WHAT HAPPENED ON - 07 March

March 7, 1876 – Alexander Graham Bell receives patent for the telephone.

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March 7, 1876 – Alexander Graham Bell receives patent for the telephone.
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On March 7, 1876, Alexander Graham Bell received a patent for the telephone. Bell, who was Scottish-born, was 29-years-old at the time. He was a scientist, engineer, innovator and inventor. Graham was the son of Melville Bell and worked with him in London. Melville Bell developed Visible Speech, a written system used to teach speaking to the deaf. However, his family later moved to Boston. Bell’s work was greatly influenced by his wife and mother who were deaf. He did pioneering research on hearing and speech which led him to experiment with hearing devices. This experimentation finally culminated in him being awarded the first U.S. patent for the telephone in 1876.

March 7 1965 – Civil Rights Activists Are Beaten by Police in the Bloody Sunday March

March 7 1965 – Civil Rights Activists Are Beaten by Police in the Bloody Sunday March
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*Image Credit: Wikimedia Commons

Just days after the death of a protester shot by Alabama policeman, in Marion, some 600 African-Americans gathered in Selma for a 54-mile march to the capital of Montgomery. After crossing over the Edmund Pettus Bridge on March 7, 1965, the civil rights activists were met by a line of state troopers with orders to stop the protest after a few blocks of walking. The officers did so with extreme force, firing tear gas into the crowd and advancing with batons to beat them back — shocking images would soon be on televisions all over the United States and spread across the world.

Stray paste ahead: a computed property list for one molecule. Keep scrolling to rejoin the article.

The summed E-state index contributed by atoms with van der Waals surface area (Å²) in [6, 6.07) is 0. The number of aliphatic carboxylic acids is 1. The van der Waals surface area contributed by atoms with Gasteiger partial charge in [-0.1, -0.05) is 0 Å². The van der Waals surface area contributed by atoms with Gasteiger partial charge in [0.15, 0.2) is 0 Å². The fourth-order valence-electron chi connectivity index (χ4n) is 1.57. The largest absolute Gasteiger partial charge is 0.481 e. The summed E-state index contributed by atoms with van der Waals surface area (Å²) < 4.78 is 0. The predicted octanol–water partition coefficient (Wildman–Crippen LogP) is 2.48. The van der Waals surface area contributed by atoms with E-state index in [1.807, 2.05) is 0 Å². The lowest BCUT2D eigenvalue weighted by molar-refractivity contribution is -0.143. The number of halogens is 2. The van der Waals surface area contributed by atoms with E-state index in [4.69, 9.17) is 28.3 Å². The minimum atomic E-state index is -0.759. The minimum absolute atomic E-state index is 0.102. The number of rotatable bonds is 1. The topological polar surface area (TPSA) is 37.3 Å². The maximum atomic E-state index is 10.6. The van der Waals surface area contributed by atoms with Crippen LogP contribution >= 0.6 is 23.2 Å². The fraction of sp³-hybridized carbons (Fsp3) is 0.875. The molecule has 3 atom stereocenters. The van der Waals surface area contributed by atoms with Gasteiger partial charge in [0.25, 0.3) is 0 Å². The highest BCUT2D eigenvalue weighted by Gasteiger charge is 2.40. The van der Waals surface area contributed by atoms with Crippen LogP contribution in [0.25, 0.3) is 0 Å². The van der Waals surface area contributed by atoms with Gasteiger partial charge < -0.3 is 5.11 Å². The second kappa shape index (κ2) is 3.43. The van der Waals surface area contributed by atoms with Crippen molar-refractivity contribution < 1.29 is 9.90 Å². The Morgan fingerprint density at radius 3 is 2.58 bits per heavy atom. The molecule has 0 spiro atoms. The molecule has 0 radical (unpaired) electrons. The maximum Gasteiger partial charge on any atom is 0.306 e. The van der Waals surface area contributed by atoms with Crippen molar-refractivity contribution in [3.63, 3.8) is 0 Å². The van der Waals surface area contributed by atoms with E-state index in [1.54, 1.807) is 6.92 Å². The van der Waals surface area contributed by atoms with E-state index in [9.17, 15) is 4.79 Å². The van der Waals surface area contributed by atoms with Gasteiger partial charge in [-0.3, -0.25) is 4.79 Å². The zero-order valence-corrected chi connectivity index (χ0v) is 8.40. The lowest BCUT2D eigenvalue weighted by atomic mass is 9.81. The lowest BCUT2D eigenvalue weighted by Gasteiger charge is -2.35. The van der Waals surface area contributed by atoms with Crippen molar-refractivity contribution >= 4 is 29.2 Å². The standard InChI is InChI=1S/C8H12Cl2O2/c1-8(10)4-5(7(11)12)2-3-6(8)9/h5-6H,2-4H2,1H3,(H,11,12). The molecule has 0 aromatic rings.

After decades of discrimination throughout the South under the power of Jim Crow laws, a number of groups rose up to defend the rights of African-Americans granted after the Civil War. Spurred by the Montgomery Bus Boycott organized after Rosa Parks was arrested for refusing to give up her seat, organizations found ways to pull blacks together to protest unfair treatment across the social spectrum. The Southern Christian Leadership Conference (SCLC) and Student Nonviolent Coordinating Committee (SNCC), for example, focused primarily upon voting rights in preparation for the 1964 election. …(Read more)

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